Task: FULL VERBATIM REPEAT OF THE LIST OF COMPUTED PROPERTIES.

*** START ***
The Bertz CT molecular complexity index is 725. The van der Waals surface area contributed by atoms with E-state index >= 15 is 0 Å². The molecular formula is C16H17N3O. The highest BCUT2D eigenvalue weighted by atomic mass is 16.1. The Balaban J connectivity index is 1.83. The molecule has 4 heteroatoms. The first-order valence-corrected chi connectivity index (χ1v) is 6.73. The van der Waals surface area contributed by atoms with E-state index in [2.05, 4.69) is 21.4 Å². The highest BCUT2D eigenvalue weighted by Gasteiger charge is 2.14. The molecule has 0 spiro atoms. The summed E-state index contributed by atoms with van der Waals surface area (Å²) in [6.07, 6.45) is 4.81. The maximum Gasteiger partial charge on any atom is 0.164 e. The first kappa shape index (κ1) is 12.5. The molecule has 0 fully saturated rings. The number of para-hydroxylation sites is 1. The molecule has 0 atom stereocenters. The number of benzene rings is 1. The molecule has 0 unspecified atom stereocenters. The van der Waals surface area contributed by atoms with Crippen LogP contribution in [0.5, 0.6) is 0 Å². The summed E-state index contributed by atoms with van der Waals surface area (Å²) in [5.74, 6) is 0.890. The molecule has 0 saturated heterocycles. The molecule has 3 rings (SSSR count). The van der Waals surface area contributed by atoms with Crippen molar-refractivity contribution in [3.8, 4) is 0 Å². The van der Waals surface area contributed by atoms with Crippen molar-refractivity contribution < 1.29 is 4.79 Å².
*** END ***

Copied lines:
The Bertz CT molecular complexity index is 725. The van der Waals surface area contributed by atoms with E-state index >= 15 is 0 Å². The molecular formula is C16H17N3O. The highest BCUT2D eigenvalue weighted by atomic mass is 16.1. The Balaban J connectivity index is 1.83. The molecule has 4 heteroatoms. The first-order valence-corrected chi connectivity index (χ1v) is 6.73. The van der Waals surface area contributed by atoms with E-state index in [2.05, 4.69) is 21.4 Å². The highest BCUT2D eigenvalue weighted by Gasteiger charge is 2.14. The molecule has 0 spiro atoms. The summed E-state index contributed by atoms with van der Waals surface area (Å²) in [6.07, 6.45) is 4.81. The maximum Gasteiger partial charge on any atom is 0.164 e. The first kappa shape index (κ1) is 12.5. The molecule has 0 fully saturated rings. The number of para-hydroxylation sites is 1. The molecule has 0 atom stereocenters. The number of benzene rings is 1. The molecule has 0 unspecified atom stereocenters. The van der Waals surface area contributed by atoms with Crippen LogP contribution in [0.5, 0.6) is 0 Å². The summed E-state index contributed by atoms with van der Waals surface area (Å²) in [5.74, 6) is 0.890. The molecule has 0 saturated heterocycles. The molecule has 3 rings (SSSR count). The van der Waals surface area contributed by atoms with Crippen molar-refractivity contribution in [3.8, 4) is 0 Å². The van der Waals surface area contributed by atoms with Crippen molar-refractivity contribution < 1.29 is 4.79 Å².